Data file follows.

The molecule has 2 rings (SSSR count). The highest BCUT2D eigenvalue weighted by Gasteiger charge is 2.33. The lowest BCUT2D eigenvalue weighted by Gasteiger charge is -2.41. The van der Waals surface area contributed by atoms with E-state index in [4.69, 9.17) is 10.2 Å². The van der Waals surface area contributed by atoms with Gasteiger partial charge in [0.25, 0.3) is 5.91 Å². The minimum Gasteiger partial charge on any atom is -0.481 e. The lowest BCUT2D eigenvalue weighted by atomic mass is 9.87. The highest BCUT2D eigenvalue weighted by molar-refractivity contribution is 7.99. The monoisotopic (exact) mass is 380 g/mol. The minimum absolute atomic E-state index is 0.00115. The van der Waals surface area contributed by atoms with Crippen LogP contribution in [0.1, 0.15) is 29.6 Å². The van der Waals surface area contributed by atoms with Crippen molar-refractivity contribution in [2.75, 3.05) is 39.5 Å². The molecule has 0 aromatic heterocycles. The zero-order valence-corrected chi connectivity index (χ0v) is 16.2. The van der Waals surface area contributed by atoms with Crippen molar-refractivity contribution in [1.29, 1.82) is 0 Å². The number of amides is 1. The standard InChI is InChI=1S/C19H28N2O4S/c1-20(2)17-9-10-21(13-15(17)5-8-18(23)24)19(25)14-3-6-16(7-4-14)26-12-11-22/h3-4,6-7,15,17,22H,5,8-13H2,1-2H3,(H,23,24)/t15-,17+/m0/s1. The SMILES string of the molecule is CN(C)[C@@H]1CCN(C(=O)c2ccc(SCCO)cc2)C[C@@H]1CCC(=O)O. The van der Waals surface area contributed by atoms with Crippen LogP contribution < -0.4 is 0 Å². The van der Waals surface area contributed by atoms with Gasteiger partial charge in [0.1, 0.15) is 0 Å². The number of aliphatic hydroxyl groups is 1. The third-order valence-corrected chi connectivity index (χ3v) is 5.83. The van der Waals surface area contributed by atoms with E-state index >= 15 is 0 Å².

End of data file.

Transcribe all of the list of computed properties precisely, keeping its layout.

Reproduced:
The molecule has 2 rings (SSSR count). The highest BCUT2D eigenvalue weighted by Gasteiger charge is 2.33. The lowest BCUT2D eigenvalue weighted by Gasteiger charge is -2.41. The van der Waals surface area contributed by atoms with E-state index in [4.69, 9.17) is 10.2 Å². The van der Waals surface area contributed by atoms with Gasteiger partial charge in [0.25, 0.3) is 5.91 Å². The minimum Gasteiger partial charge on any atom is -0.481 e. The lowest BCUT2D eigenvalue weighted by atomic mass is 9.87. The highest BCUT2D eigenvalue weighted by molar-refractivity contribution is 7.99. The monoisotopic (exact) mass is 380 g/mol. The minimum absolute atomic E-state index is 0.00115. The van der Waals surface area contributed by atoms with Crippen LogP contribution in [0.1, 0.15) is 29.6 Å². The van der Waals surface area contributed by atoms with Crippen molar-refractivity contribution in [2.75, 3.05) is 39.5 Å². The molecule has 0 aromatic heterocycles. The zero-order valence-corrected chi connectivity index (χ0v) is 16.2. The van der Waals surface area contributed by atoms with Crippen molar-refractivity contribution in [1.29, 1.82) is 0 Å². The number of amides is 1. The standard InChI is InChI=1S/C19H28N2O4S/c1-20(2)17-9-10-21(13-15(17)5-8-18(23)24)19(25)14-3-6-16(7-4-14)26-12-11-22/h3-4,6-7,15,17,22H,5,8-13H2,1-2H3,(H,23,24)/t15-,17+/m0/s1. The SMILES string of the molecule is CN(C)[C@@H]1CCN(C(=O)c2ccc(SCCO)cc2)C[C@@H]1CCC(=O)O. The van der Waals surface area contributed by atoms with Crippen LogP contribution < -0.4 is 0 Å². The van der Waals surface area contributed by atoms with Gasteiger partial charge in [0.1, 0.15) is 0 Å². The number of aliphatic hydroxyl groups is 1. The third-order valence-corrected chi connectivity index (χ3v) is 5.83. The van der Waals surface area contributed by atoms with E-state index >= 15 is 0 Å².